God clearly outlines our call to care for children who have been orphaned in James 1:27, “Religion that is pure and undefiled before God the Father is this: to visit orphans and widows in their affliction, and to keep oneself unstained from the world.”
As a local church, the question isn’t, “Should we care for orphans?” Rather, the question is, “How do we meaningfully step into their needs?”
We are all uniquely equipped with different gifts and passions that can be used to serve others. As our Co-founder Mary Beth Chapman often says, “Not everyone is called to adopt, but everyone can do something.”
Here are just a few ways your church can answer the call of James 1:27.
It may seem simple, but prayer is the first step in caring well for waiting children. Pray on behalf of children who have been orphaned—that their immediate needs would be met and that, ultimately, they would come to know the love, security, and permanency of a family.
For families within your church, who have been impacted by adoption and/or foster care, be intentional about lifting up their needs in prayer on a regular basis—perhaps it is weekly or even monthly. And be sure to ask how you can join them in prayer.
For specifics ways to pray for Show Hope, check out our “How You Can Join Us in Prayer” blog post.
Lead Pause Campaign.
“Show Hope sees students as more than placeholders until they become adults.” Blair Benefield, a youth pastor in Knoxville, Tennessee, said. “Show Hope tells students ‘you matter now, and this actually may be the best time for you to make a difference.”
Show Hope’s current Student Initiative, Pause Campaign, leads high school and college students through a week of devotional content that educates them on the needs of orphans and mobilizes them to action—making an impact, today, in the lives and waiting children and loving families.
Host the Hope for the Journey Conference.
Formerly the Empowered to Connect Conference, Show Hope’s Hope for the Journey Conference seeks to shepherd and equip parents and caregivers meeting the everyday needs of children impacted by adoption and/or foster care.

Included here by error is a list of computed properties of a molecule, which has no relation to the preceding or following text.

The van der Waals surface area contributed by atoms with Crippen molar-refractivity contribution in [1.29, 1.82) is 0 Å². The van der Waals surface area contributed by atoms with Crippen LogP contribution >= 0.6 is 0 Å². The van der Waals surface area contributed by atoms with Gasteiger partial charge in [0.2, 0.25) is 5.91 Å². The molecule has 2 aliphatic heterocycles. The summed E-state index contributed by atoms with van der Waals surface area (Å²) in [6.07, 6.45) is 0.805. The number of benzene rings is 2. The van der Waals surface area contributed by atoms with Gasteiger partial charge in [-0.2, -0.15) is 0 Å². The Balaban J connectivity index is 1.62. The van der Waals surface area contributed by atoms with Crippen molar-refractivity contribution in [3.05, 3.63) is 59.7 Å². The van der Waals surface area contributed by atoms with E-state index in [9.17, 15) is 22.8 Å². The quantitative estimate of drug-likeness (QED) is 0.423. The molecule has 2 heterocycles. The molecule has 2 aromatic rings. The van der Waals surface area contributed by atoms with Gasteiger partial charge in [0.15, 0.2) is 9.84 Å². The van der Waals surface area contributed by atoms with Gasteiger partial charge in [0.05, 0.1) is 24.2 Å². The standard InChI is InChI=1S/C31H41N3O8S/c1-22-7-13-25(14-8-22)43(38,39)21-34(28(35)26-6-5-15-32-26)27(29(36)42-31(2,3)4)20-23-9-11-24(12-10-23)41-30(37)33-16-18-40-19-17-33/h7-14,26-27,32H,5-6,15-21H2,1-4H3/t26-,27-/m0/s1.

While the conference is aimed at parents and caregivers, it serves as a valuable resource to churches and ministries seeking to support these children and families.
Launch a ministry or support network.
The adoption and/or foster care journey is not meant to be traveled alone. As a local church, you have the opportunity to come alongside children and families in service and support.
Recruit volunteers who can be on-call to help meet the everyday needs of adoptive and/or foster care families. It can be as simple as setting up a meal train for heavy, busy seasons of life or offering childcare for parents to have a night out for reconnecting.
Your church can also launch a support group of adoptive and/or foster care parents where they can lean on one another for wisdom or just a listening ear. The group could even walk through Bible studies or resources, like “Created to Connect: A Christian’s Guide to The Connected Child” by Dr. Karyn Purvis with Michael and Amy Monroe, together and further community and connectedness.
Churches and faith communities also have a unique opportunity to show the tangible love of God to those most vulnerable in their communities by taking active steps to move along the Trauma Competency Continuum, developed in partnership between Show Hope and Empowered to Connect. When a church or faith community becomes trauma informed, they are making a commitment to pursue hope, healing, and restoration through implementing compassionate, supportive policies and practices.